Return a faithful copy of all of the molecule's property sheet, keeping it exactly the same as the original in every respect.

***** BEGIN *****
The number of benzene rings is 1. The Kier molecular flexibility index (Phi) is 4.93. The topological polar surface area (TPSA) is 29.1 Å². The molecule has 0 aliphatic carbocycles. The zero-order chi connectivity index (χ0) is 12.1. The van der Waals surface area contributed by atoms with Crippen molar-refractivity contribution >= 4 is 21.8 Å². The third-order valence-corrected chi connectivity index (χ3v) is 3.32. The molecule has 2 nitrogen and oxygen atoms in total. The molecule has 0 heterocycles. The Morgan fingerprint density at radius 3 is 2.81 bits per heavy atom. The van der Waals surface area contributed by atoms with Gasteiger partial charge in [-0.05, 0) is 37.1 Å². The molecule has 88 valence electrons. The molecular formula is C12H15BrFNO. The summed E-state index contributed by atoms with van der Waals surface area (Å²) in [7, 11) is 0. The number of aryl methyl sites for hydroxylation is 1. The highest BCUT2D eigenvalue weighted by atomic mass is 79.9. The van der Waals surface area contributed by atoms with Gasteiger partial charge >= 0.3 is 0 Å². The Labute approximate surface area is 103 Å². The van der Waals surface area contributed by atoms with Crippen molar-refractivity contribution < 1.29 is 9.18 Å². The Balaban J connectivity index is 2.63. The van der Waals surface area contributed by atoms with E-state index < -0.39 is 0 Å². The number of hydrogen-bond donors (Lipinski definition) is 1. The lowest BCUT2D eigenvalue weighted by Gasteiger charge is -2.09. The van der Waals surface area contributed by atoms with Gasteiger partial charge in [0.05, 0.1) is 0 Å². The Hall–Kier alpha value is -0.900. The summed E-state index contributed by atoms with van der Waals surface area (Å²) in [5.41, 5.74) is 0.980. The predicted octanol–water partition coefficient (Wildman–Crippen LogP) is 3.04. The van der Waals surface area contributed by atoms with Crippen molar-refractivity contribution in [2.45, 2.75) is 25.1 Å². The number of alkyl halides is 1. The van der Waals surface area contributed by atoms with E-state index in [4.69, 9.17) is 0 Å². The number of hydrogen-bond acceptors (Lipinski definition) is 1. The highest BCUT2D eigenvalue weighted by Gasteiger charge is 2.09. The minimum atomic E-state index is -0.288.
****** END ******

The number of benzene rings is 1. The Kier molecular flexibility index (Phi) is 4.93. The topological polar surface area (TPSA) is 29.1 Å². The molecule has 0 aliphatic carbocycles. The zero-order chi connectivity index (χ0) is 12.1. The van der Waals surface area contributed by atoms with Crippen molar-refractivity contribution >= 4 is 21.8 Å². The third-order valence-corrected chi connectivity index (χ3v) is 3.32. The molecule has 2 nitrogen and oxygen atoms in total. The molecule has 0 heterocycles. The Morgan fingerprint density at radius 3 is 2.81 bits per heavy atom. The van der Waals surface area contributed by atoms with Gasteiger partial charge in [-0.05, 0) is 37.1 Å². The molecule has 88 valence electrons. The molecular formula is C12H15BrFNO. The summed E-state index contributed by atoms with van der Waals surface area (Å²) in [7, 11) is 0. The number of aryl methyl sites for hydroxylation is 1. The highest BCUT2D eigenvalue weighted by atomic mass is 79.9. The van der Waals surface area contributed by atoms with Gasteiger partial charge >= 0.3 is 0 Å². The Labute approximate surface area is 103 Å². The van der Waals surface area contributed by atoms with Crippen molar-refractivity contribution < 1.29 is 9.18 Å². The Balaban J connectivity index is 2.63. The van der Waals surface area contributed by atoms with E-state index < -0.39 is 0 Å². The number of hydrogen-bond donors (Lipinski definition) is 1. The lowest BCUT2D eigenvalue weighted by Gasteiger charge is -2.09. The van der Waals surface area contributed by atoms with Gasteiger partial charge in [0.05, 0.1) is 0 Å². The Hall–Kier alpha value is -0.900. The summed E-state index contributed by atoms with van der Waals surface area (Å²) in [5.41, 5.74) is 0.980. The predicted octanol–water partition coefficient (Wildman–Crippen LogP) is 3.04. The van der Waals surface area contributed by atoms with Crippen molar-refractivity contribution in [2.45, 2.75) is 25.1 Å². The number of alkyl halides is 1. The van der Waals surface area contributed by atoms with E-state index in [4.69, 9.17) is 0 Å². The number of hydrogen-bond acceptors (Lipinski definition) is 1. The highest BCUT2D eigenvalue weighted by Gasteiger charge is 2.09. The minimum atomic E-state index is -0.288.